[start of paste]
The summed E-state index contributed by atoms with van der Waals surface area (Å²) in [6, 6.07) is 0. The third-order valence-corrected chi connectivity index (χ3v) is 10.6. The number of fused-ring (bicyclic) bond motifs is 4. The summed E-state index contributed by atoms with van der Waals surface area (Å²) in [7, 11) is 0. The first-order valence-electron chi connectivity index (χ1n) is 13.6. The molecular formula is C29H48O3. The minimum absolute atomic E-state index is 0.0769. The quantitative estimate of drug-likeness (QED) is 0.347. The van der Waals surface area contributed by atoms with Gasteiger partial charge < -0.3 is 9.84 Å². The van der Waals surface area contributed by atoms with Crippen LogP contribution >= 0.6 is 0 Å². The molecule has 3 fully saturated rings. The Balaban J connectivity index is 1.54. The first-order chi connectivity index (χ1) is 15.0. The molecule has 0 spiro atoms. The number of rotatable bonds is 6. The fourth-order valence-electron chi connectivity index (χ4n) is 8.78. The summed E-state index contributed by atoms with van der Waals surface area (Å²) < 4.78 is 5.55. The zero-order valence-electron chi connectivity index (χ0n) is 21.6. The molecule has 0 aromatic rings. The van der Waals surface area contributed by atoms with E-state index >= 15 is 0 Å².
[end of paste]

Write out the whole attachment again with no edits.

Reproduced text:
The summed E-state index contributed by atoms with van der Waals surface area (Å²) in [6, 6.07) is 0. The third-order valence-corrected chi connectivity index (χ3v) is 10.6. The number of fused-ring (bicyclic) bond motifs is 4. The summed E-state index contributed by atoms with van der Waals surface area (Å²) in [7, 11) is 0. The first-order valence-electron chi connectivity index (χ1n) is 13.6. The molecular formula is C29H48O3. The minimum absolute atomic E-state index is 0.0769. The quantitative estimate of drug-likeness (QED) is 0.347. The van der Waals surface area contributed by atoms with Gasteiger partial charge < -0.3 is 9.84 Å². The van der Waals surface area contributed by atoms with Crippen LogP contribution >= 0.6 is 0 Å². The molecule has 3 fully saturated rings. The Balaban J connectivity index is 1.54. The first-order chi connectivity index (χ1) is 15.0. The molecule has 0 spiro atoms. The number of rotatable bonds is 6. The fourth-order valence-electron chi connectivity index (χ4n) is 8.78. The summed E-state index contributed by atoms with van der Waals surface area (Å²) < 4.78 is 5.55. The zero-order valence-electron chi connectivity index (χ0n) is 21.6. The molecule has 0 aromatic rings. The van der Waals surface area contributed by atoms with E-state index >= 15 is 0 Å².